Feeding quietly on the ground, Citril Finch can be easy to miss - but once found this attractive alpine finch will often allow close approach. Babbling mountain streams are patronised by white-shirted Dippers and vivacious Grey Wagtails, and craggy passes echo with the fluting notes of the gorgeous Rock Thrush, the males resplendent at this time of year in their summer finery of chestnut, blue and white. Less obvious will be the soft Dunnock-like jangling of the Rock Bunting's song, which we'll listen for along the stonier tracts. Woodlands at these higher elevations are dominated by Silver Firs, a tree much liked by Crested Tits, Firecrests and Common Crossbills.
Our visits to the lower slopes will reveal large stands of Beech. Here we shall be looking and listening for the elusive Black Woodpecker, wild-eyed and unmistakable when seen, with its striking pale bill and crimson topknot. We have often been lucky to find the localised Middle Spotted Woodpecker here too, surely Europe's most attractive woodpecker. Honey Buzzard, Red Kite and Sparrowhawk are among yet more exciting birds of prey to watch for.
If the weather is good, it is also possible to see more than 50 butterfly species during the week. Some years, the sheer volume of insects on the wing can be staggering, with clouds of Little Blues coursing the upland meadows and dozens of other species to watch for including Heath and Meadow Fritillaries, Turquoise, Mazarine and Gavarnie Blues, Lefèbvre’s and Piedmont Ringlets, Clouded Apollo and the slow-flying Apollo.
For those with an interest in wildflowers, the range of species can be quite overwhelming. With this in mind, we shall not labour over every individual species, but concentrate instead on seeing some of the specialities of the region. Flowering periods for many species are long, with individuals at higher altitudes flowering later than those lower on the slopes.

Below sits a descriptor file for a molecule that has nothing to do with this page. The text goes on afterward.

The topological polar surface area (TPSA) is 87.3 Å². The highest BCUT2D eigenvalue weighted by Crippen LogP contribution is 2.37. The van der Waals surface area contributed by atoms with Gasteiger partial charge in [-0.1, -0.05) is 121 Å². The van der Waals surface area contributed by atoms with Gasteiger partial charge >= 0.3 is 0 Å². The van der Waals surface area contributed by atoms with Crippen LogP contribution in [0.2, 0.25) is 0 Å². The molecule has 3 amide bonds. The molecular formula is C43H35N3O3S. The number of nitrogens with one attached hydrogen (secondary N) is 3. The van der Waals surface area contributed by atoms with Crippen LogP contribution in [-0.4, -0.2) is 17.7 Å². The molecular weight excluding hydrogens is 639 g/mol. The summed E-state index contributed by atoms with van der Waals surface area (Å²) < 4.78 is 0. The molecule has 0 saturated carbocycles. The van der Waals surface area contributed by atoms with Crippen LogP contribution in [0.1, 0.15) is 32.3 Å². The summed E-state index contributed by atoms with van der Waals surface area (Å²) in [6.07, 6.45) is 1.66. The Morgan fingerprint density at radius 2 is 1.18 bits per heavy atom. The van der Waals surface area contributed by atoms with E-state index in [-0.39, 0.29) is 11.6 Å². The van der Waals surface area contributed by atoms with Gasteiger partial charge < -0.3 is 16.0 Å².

As we near the snowline, we are likely to find scattered colonies of Dog’s-tooth Violet, Hepatica and the fabulous Alpine Snowbell, flowering immediately the snow recedes. Lower down, the grassy slopes may be studded with the intense blue of Spring and Trumpet Gentians, whilst summer orchids can include the exquisite Black Vanilla and Burnt Tip Orchids. Among a number of showy Pyrenean endemics, we may find Ramonda, Pyrenean Saxifrage and Long-leaved Butterwort.
All in all, whatever your particular interest in the natural world, we are assured of a busy wildlife week in the mountains! Six further nights Luz St. Sauveur
RETURN TO TOULOUSE VIA THE PRE-PYRENEAN FOOTHILLS, FLY LONDON
Although we must bid farewell to the Pyrenees after breakfast today, our leisurely journey back to Toulouse allows time to enjoy another picnic in the pre-Pyrenean foothills. Golden Oriole and Short-toed Treecreeper could be new additions to our bird list and we have another opportunity here to enjoy the crowds of butterflies on the wing - among them perhaps such treats as White Admiral, High Brown Fritillary and the superb Cleopatra.
Returning to Toulouse, we catch British Airways late afternoon flight back to London Heathrow, where our tour concludes.